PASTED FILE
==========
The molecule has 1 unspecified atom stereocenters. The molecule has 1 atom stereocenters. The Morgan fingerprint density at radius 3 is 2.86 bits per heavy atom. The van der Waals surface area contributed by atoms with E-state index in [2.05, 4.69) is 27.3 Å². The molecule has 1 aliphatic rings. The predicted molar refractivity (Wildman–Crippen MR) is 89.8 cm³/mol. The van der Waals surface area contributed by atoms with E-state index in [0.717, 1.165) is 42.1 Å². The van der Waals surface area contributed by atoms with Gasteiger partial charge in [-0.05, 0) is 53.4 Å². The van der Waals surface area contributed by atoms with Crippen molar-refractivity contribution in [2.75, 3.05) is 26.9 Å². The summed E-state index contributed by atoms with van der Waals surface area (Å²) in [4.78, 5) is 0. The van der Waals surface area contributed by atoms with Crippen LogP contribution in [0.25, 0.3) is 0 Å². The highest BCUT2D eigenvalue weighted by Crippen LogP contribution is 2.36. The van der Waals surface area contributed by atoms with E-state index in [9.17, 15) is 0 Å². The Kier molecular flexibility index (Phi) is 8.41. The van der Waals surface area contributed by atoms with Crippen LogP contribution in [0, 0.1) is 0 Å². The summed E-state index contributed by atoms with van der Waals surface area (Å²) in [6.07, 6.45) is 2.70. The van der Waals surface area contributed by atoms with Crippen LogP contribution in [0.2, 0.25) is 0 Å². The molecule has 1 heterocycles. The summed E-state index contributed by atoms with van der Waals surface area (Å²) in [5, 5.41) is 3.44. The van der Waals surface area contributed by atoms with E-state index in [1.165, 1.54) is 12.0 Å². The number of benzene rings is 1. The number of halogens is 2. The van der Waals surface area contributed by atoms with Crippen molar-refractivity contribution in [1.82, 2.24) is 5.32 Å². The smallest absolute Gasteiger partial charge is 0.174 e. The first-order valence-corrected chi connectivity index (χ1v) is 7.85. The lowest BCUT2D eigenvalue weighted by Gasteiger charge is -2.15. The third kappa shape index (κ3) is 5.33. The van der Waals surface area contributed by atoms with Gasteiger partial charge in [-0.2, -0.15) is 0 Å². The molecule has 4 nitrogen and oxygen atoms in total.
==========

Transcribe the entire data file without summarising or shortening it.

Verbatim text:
The molecule has 1 unspecified atom stereocenters. The molecule has 1 atom stereocenters. The Morgan fingerprint density at radius 3 is 2.86 bits per heavy atom. The van der Waals surface area contributed by atoms with E-state index in [2.05, 4.69) is 27.3 Å². The molecule has 1 aliphatic rings. The predicted molar refractivity (Wildman–Crippen MR) is 89.8 cm³/mol. The van der Waals surface area contributed by atoms with E-state index in [0.717, 1.165) is 42.1 Å². The van der Waals surface area contributed by atoms with Gasteiger partial charge in [-0.05, 0) is 53.4 Å². The van der Waals surface area contributed by atoms with Crippen molar-refractivity contribution in [2.75, 3.05) is 26.9 Å². The summed E-state index contributed by atoms with van der Waals surface area (Å²) in [4.78, 5) is 0. The van der Waals surface area contributed by atoms with Crippen LogP contribution in [0.25, 0.3) is 0 Å². The highest BCUT2D eigenvalue weighted by Crippen LogP contribution is 2.36. The van der Waals surface area contributed by atoms with E-state index in [9.17, 15) is 0 Å². The Kier molecular flexibility index (Phi) is 8.41. The van der Waals surface area contributed by atoms with Crippen LogP contribution in [0, 0.1) is 0 Å². The summed E-state index contributed by atoms with van der Waals surface area (Å²) in [6.07, 6.45) is 2.70. The van der Waals surface area contributed by atoms with Crippen LogP contribution in [0.2, 0.25) is 0 Å². The molecule has 1 heterocycles. The summed E-state index contributed by atoms with van der Waals surface area (Å²) in [5, 5.41) is 3.44. The van der Waals surface area contributed by atoms with E-state index in [1.165, 1.54) is 12.0 Å². The number of benzene rings is 1. The number of halogens is 2. The van der Waals surface area contributed by atoms with Crippen molar-refractivity contribution in [1.82, 2.24) is 5.32 Å². The smallest absolute Gasteiger partial charge is 0.174 e. The first-order valence-corrected chi connectivity index (χ1v) is 7.85. The lowest BCUT2D eigenvalue weighted by Gasteiger charge is -2.15. The third kappa shape index (κ3) is 5.33. The van der Waals surface area contributed by atoms with Gasteiger partial charge in [-0.2, -0.15) is 0 Å². The molecule has 4 nitrogen and oxygen atoms in total.